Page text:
Wednesday, March 05, 2008

"Greening" Your Spring Cleaning

A good friend told me once that, according to her mom, the only way to scrub a floor was on your hands and knees. For months, I tried it, each week getting out a rag and bucket filled with hot, soapy water and scrubbing my kitchen on my hands and knees. Then I got new flooring put in and the dirt was a lot less conspicuous. Laziness set in and I bought myself a Swiffer mop. After using it once, I realized my friend’s mom was right…partially.

I agree with my friend’s mom that there is a good way to clean, and a bad way. The bad way, in my humble opinion, leads to less-than-clean results and/or creates excess waste. My Swiffer mop didn’t get my floor as clean as I wanted it, and it created lots more garbage. I had to find a happy medium—something that got the floor clean, didn’t require creating a bunch of garbage and didn’t mean I had to spend an hour every weekend on my hands and knees scrubbing. I was also concerned about what kind of chemicals go into the wet mops, especially now that I have a baby at home just starting to crawl on my kitchen floor.

What I decided to do was to make myself a cloth that I could fit over my Swiffer brush that I could wash and reuse. It slips easily over the brush end, and can be used to dust or mop (wet or dry). It’s easy to make your own (It took me about 10 minutes):

1. Cut a piece of fabric 18 in. by 5.5 in.; a recycled piece of clothing or a towel works great (I used stretchy fleece pajamas)

2. Lay your Swiffer mop down on the wrong side of the fabric and fold the ends over the back of the mop; if your fabric is stretchy, pull it fairly taut, but if it isn’t, leave a little room so you can pull the cover on and off later

3. Slide the mop out and pin the fabric in place

4. Sew along your edge using ¼ in. seam, or even use a stapler to fasten it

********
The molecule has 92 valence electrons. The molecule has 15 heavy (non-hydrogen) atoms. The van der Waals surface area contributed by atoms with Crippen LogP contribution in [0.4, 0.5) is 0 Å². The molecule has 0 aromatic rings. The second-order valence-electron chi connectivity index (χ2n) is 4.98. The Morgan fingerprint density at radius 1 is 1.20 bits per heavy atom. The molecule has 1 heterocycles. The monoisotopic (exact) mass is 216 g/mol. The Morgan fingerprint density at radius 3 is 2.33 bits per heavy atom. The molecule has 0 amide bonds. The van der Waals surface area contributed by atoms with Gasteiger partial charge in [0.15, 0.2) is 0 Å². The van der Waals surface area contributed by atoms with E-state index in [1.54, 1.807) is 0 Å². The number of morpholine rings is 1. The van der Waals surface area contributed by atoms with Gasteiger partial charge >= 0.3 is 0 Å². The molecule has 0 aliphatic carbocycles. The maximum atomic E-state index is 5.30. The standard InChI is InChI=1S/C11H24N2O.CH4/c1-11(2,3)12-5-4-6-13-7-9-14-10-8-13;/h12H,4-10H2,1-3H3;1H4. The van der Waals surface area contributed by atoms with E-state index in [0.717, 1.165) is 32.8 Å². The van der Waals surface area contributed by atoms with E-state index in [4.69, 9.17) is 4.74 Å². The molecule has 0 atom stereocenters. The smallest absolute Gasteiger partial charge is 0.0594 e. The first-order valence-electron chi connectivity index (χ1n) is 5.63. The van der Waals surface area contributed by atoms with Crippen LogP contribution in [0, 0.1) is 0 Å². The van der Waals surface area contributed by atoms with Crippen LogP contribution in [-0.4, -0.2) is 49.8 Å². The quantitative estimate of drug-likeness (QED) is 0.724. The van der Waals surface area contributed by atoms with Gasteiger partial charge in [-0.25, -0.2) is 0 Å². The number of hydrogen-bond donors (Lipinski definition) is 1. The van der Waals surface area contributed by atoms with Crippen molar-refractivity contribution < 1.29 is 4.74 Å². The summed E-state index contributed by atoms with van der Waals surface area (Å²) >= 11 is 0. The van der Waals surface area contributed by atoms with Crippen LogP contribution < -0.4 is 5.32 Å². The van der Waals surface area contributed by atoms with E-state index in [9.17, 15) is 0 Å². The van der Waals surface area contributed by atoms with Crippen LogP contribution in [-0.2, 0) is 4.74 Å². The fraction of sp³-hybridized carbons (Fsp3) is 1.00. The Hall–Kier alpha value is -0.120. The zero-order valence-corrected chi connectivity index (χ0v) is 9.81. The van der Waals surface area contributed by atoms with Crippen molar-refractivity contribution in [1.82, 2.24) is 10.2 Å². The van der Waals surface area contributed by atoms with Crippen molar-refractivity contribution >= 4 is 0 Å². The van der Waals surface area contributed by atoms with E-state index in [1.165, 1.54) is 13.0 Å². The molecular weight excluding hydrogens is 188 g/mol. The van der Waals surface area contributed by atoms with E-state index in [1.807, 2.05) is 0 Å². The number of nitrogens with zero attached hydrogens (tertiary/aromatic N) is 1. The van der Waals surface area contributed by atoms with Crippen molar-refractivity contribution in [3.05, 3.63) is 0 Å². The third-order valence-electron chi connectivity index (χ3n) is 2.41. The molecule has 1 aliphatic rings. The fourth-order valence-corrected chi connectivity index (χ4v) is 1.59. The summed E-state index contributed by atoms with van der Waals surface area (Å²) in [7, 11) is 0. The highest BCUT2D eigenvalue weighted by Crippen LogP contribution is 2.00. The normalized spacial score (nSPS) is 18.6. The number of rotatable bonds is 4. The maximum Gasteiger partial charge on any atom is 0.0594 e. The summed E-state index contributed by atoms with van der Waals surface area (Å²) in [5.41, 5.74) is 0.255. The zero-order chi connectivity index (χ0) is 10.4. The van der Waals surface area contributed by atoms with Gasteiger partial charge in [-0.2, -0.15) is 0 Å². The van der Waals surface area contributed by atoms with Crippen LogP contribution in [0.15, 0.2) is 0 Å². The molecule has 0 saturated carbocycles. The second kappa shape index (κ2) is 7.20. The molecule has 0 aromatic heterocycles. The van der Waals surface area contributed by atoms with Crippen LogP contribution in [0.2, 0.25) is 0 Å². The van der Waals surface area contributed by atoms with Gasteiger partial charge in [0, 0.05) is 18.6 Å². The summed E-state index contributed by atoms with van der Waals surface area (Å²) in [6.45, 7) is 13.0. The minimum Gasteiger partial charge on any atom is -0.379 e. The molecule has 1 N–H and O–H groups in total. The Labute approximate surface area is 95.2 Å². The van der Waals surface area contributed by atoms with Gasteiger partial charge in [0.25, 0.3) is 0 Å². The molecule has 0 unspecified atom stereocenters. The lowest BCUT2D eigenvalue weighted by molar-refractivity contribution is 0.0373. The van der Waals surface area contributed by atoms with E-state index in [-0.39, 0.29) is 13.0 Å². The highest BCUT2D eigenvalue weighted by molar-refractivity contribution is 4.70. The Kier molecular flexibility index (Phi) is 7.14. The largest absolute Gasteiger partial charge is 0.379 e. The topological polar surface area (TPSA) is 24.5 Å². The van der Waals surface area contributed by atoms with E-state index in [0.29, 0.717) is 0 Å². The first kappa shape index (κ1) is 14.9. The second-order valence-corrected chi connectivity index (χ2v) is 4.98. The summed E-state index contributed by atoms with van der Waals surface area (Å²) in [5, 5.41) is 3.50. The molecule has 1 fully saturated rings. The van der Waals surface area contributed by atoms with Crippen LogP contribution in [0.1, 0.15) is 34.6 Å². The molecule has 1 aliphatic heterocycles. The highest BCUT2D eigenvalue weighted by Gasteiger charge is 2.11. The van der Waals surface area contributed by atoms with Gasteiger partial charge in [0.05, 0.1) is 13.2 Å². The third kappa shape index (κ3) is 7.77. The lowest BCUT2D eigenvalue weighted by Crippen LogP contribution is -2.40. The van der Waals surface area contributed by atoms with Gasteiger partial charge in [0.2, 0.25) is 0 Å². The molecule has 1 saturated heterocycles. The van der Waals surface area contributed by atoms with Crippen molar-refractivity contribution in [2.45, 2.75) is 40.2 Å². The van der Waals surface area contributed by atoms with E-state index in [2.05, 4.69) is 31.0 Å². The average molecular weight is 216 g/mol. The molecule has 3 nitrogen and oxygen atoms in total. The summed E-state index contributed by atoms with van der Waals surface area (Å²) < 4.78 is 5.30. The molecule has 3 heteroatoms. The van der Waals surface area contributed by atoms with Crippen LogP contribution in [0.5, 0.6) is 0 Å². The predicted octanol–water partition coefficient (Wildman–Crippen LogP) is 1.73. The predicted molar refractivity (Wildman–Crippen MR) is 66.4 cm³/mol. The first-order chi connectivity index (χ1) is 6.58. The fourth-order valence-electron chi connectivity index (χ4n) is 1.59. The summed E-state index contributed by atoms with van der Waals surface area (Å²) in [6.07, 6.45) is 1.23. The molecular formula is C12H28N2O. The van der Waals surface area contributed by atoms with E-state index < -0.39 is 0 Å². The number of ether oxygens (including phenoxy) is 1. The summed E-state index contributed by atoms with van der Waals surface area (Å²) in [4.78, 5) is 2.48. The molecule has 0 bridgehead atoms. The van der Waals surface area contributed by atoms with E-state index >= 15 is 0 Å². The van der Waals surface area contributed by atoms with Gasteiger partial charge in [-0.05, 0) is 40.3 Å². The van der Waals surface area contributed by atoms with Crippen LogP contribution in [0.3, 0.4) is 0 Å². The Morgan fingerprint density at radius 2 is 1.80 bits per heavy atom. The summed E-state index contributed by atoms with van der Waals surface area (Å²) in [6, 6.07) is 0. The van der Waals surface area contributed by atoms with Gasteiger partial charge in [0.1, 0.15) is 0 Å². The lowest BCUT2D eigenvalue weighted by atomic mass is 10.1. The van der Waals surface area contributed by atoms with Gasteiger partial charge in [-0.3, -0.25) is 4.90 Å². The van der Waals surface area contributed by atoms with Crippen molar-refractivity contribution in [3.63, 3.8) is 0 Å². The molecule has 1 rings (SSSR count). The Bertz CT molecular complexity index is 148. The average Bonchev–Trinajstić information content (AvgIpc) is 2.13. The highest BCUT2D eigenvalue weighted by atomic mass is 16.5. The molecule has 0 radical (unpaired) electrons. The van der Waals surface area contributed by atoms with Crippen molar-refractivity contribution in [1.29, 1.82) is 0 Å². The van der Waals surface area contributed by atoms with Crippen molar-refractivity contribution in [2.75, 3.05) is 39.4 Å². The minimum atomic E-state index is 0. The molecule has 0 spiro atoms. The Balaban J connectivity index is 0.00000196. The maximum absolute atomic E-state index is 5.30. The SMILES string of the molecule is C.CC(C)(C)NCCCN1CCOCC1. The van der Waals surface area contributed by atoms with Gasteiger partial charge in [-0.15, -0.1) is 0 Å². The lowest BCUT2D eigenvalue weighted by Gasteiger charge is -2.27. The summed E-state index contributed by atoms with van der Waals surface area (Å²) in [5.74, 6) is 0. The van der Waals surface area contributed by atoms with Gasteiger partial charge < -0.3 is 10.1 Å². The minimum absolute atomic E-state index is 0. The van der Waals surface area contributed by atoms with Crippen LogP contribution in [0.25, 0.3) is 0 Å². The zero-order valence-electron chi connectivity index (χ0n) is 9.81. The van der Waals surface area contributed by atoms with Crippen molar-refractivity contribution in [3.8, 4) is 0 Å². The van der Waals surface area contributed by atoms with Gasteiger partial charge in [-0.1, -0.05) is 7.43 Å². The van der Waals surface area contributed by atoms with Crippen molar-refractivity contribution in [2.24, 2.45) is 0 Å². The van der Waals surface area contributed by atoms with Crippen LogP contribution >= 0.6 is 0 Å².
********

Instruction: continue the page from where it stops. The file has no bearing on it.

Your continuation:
5. Voila! If you want to use it as a mop, dunk your cover in hot, soapy water, wring out—and then, of course, place it on your mop and get cleaning! If you just need to fetch dust bunnies, you are set to go with it dry!

The cover can be washed in the machine unless you stapled it, then it is better to hand wash so it isn’t caught on your clothes.

So many companies now offer environmentally friendly cleaning products it can be overwhelming. Sometimes, it’s just as easy and less expensive to make your own using common household products like lemon juice and baking soda. If you prefer to buy versus make your own, most grocery stores now carry many of the following “green” cleaning products:
Seventh Generation
Earth Friendly
Bon Ami

Want more information on how to “green” your spring cleaning? Check out the Treehugger or Grist guides.


KristenMary said...

That seriously rules. What a great idea!!

Willa said...

Admittedly, I love a clean house but I can be lazy when it comes to cleaning. I have to be in the right mood and mindset to get anything done. That might be why I am obsessive about throwing stuff away, keeping a minimal amount of anything to be cleaned and/or organized.

I couldn't agree with you more regarding the additional waste from the Swiffer mops. We have a dry swiffer and I do like to use it on our wood floors for quick dust pick-ups. I have always felt bad about throwing away the paper cloths so I started haphazardly attaching an old towel instead. I like yours much more! Will you make one for me????

jensmith98 said...

Awesome! I've got to make me one.

gibegi said...

Your fabric version is great! I have this pattern at home and just haven't had time to whip one up...

jensmith98 said...

Eureka! I decided to be super lazy and just cut squares of flannel out and then put then attach it by using the little holes on the top of the swiffer. It picks up dog hair and dust bunnies just as well as the pricey store bought version.

PumpkinGirl said...

Jen - way to go!! I use my new handmade one every week. It rocks!!!

gigibelts said...

I've read through your blog and I'm amazed how creative you are. I applaud you for your witty and thrifty ideas.